Indigenous knowledge keepers teach others to look to the stars

Two TK keepers say looking at the stars in the night sky will help Indigenous people understand who they are.

“Our teachings, our lives are up there … all of our lodges are up there, all of our clan systems are up there. And when we get home, that’s where we come back,” said Douglas. Sinclair.

Sinclair is an Anishinaabe knowledge keeper of the Ojibways of Onigaming in Northwestern Ontario and has tried to learn as much as possible about constellations and astronomy from a First Nations perspective.

“This knowledge is so powerful and you… you just get a taste of it and you want more,” Sinclair said.

Recently, he traveled to Libau, Manitoba, about 50 kilometers north of Winnipeg, for a three-day event called Tipis and Telescopes, hosted by his friend Wilfred Buck, a Cree astronomer who is the author of two books on native star perspectives.

Wilfred Buck and Douglas Sinclair help assemble a telescope. (Lenard Monkman / CBC)

Buck said it was important for him to teach native youth about the stars in the night sky, as it not only helps people orient themselves, but also their identities.

“It’s a very basic understanding. If you understand this sky, you know exactly where you are, when you are and who you are, ”said Buck, of the Opaskwayak Cree Nation in Manitoba.

He said it’s important to combine western science with traditional knowledge and encourage people to come out of the classroom and come to earth when it comes to learning about heaven.

“The Anishinaabe, the Ininew, the Siksika, the Lakota, all these people, they’re immersed in their reality and they don’t separate from their reality,” Buck said.

In his teachings, Buck said that everything that happens in the world is interconnected, and that includes the stars in the sky.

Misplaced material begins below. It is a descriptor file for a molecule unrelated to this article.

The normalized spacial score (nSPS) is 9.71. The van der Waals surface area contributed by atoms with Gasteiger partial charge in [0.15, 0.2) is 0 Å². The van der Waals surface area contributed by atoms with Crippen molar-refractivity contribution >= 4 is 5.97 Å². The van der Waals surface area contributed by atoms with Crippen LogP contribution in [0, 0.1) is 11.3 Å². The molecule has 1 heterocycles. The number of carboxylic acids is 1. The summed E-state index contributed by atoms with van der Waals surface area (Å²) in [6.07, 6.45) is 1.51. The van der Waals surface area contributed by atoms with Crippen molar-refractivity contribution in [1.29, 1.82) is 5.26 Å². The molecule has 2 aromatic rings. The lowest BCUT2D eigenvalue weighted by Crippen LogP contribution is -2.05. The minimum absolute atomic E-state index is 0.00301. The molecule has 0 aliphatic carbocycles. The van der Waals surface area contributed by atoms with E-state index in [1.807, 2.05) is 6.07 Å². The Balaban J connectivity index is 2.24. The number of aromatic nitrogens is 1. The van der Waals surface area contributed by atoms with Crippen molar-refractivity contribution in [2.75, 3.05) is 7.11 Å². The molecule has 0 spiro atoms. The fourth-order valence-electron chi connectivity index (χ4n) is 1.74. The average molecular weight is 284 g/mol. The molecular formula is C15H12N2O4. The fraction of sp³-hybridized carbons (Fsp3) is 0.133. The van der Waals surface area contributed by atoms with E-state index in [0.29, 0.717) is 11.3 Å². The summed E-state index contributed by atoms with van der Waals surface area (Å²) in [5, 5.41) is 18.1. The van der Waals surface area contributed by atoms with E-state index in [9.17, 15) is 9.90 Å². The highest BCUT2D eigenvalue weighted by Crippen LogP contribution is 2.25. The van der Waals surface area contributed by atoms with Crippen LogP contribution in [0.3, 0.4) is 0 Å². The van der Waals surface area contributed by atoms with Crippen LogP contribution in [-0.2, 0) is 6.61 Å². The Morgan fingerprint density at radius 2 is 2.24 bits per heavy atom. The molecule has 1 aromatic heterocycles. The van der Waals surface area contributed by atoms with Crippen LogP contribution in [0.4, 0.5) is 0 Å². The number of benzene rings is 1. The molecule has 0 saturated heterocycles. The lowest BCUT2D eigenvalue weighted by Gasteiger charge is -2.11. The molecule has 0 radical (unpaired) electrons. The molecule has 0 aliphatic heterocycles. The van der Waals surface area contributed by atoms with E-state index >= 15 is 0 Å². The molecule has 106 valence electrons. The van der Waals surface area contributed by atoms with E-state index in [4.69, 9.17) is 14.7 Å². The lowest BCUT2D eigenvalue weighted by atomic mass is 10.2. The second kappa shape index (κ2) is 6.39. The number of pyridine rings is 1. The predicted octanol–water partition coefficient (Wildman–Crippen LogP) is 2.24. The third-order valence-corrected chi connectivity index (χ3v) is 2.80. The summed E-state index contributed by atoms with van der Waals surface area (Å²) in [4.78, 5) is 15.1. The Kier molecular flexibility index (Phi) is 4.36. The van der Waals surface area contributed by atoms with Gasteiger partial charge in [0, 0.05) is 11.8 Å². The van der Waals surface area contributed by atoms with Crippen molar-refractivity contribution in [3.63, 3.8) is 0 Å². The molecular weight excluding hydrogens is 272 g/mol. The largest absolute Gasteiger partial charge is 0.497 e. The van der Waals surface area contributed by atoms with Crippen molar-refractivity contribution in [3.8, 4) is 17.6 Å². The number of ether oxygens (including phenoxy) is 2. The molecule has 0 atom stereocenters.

“Everything is seen as a whole and that’s how everything is taken,” Buck said.

“We can’t just compartmentalize and look at a little star, and talk about that little star… because that little star affects everything else around it and it affects us. So it’s all connected,” Buck said.

Taylor Galvin, a fourth year environmental studies student at the University of Manitoba, has worked with Buck for 10 years.

“I’ve heard a lot of creation stories and a lot of them start in the star world,” Galvin said.

As a self-proclaimed “space geek,” she said that one of the important aspects of her own education was learning about the stars and constellations in the Cree and Anishinaabe languages.

Taylor Galvin is a self-proclaimed “space geek” who says scientists should learn more from Indigenous knowledge keepers. (Kevin Nepitabo / CBC)

“Technically, scientists should learn from us, not the other way around,” Galvin said.

“So I think our knowledge, which has been around much longer, should be welcoming to science, not science to traditional knowledge.”

Buck said he plans to hold similar astronomy events in First Nations across the country, starting in Alberta next year.

About Johnnie Gross

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